Californians voted against two measures opposed by the insurance industry, and reelected incumbent Insurance Commissioner Dave Jones.
Election results from Tuesday show the Democrat Jones won reelection with 56.3 percent of the vote. He defeated Republican challenger Ted Gaines, who had 43.7 percent of the votes. Gaines, a state Senator from Northern California, also owns an insurance agency.
While Jones won handily, a measure he’s been pushing for did not.
Proposition 45, the Insurance Rate Public Justification and Accountability Act, was defeated with 59.8 percent voting against it and 40.2 percent of voters in favor.
Prop. 45 would have required changes to health insurance rates to be approved by the insurance commissioner.
It would also have created a requirement for public notice and hearings on any health insurance rate changes and prohibit health, auto and homeowners insurers from determining policy eligibility or rates based on lack of prior coverage or credit history.
Its supporters included Consumer Watchdog, Consumer Attorneys for California, the California Nurses Association and U.S. Senators Dianne Feinstein and Barbara Boxer.
Proposition 46, the Medical Malpractice Lawsuits Cap and Drug Testing of Doctors Initiative, was defeated with 67.1 percent to 32.9 percent. The gap between “yes” and “no” voters was more than 1.7 million votes.
The proposition would have raised the cap Medical Injury Compensation Reform Act, signed into law in 1975 and capping noneconomic pain and suffering damages at $250,000, to $1.1 million to account for inflation. It would also have required doctors with hospital privileges to be tested randomly or when a physician is suspected of abusing alcohol or drugs or when a mistake occurs in treatment.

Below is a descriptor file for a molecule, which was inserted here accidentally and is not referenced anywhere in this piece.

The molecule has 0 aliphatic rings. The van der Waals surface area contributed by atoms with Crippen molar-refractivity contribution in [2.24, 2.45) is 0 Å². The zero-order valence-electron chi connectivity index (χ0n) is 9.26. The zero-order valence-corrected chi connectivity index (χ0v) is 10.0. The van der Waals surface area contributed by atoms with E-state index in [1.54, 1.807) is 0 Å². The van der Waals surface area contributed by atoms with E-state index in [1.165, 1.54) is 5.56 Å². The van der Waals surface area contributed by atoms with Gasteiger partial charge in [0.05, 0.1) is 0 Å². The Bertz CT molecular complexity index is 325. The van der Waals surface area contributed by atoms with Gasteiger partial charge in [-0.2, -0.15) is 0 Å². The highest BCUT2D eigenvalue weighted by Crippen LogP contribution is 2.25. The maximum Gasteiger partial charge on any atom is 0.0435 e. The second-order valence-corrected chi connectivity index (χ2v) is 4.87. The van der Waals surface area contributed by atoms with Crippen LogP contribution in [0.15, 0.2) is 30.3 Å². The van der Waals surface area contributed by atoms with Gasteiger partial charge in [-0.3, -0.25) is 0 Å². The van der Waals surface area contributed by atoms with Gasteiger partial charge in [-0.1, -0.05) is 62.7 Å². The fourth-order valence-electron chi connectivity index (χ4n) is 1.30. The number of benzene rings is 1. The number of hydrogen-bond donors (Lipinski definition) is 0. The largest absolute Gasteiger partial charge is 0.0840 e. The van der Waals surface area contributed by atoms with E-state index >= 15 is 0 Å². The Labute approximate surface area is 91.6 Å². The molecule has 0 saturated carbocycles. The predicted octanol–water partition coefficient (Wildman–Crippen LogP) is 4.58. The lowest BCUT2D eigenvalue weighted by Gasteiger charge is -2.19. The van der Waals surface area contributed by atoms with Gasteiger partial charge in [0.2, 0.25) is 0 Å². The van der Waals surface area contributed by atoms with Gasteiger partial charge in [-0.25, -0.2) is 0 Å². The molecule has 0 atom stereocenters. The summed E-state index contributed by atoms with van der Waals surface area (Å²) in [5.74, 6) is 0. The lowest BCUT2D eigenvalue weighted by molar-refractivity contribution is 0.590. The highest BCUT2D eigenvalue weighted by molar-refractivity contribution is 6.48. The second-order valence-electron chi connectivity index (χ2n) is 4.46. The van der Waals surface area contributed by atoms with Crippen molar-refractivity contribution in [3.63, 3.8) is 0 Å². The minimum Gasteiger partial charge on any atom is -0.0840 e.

Some of the groups opposed to the measure were the California Medical Association, the California Hospital Association and the Independent Insurance Agents and Brokers of California.
Those in favor of the measure included Sen. Barbara Boxer, consumer advocate Erin Brockovich and Consumer Watchdog.
Prop. 46 opponents heavily outspent those pushing the initiative.
It was seen by opponents as having the potential to raise medical malpractice premiums and healthcare costs. Proponents of the measure noted the cap on pain and suffering damages was nearly 40 years old and it kept some cases from going to court because lawyers wouldn’t take them if the payout was too small.
Opponents included the California Medical Association, the California Taxpayer Protection Committee, California Citizens Against Lawsuit Abuse and the Independent Insurance Agents & Brokers of California.
Those opposed to this measure also heavily outspent those pushing for it.
Also winning election was California Governor Jerry Brown, who had 58.7 percent of the vote compared with Republican challenger Neel Kashkari’s 41.3 percent of the vote.
The state measures that Brown was pushing also won. Proposition 1, which authorizes $7.545 billion in general obligation bonds for state water supply infrastructure projects, garnered 66.8 percent of the vote. Proposition 2, the Rainy Day Budget Stabilization Fund Act, garnered 68.7 percent of the vote.
Prop. 2 requires an annual transfer of state general fund revenues to a budget stabilization account and it requires half the revenues be used to repay state debts.
Other initiatives on the statewide ballot were Proposition 47 and Proposition 48.
Prop. 47 passed with 58.8 percent of the vote. The measure reduces the classification of most nonviolent property and drug crimes that aren’t serious from a felony to a misdemeanor.
Proposition 48, a referendum on Indian gaming compacts, was defeated with 60.9 percent of the vote.
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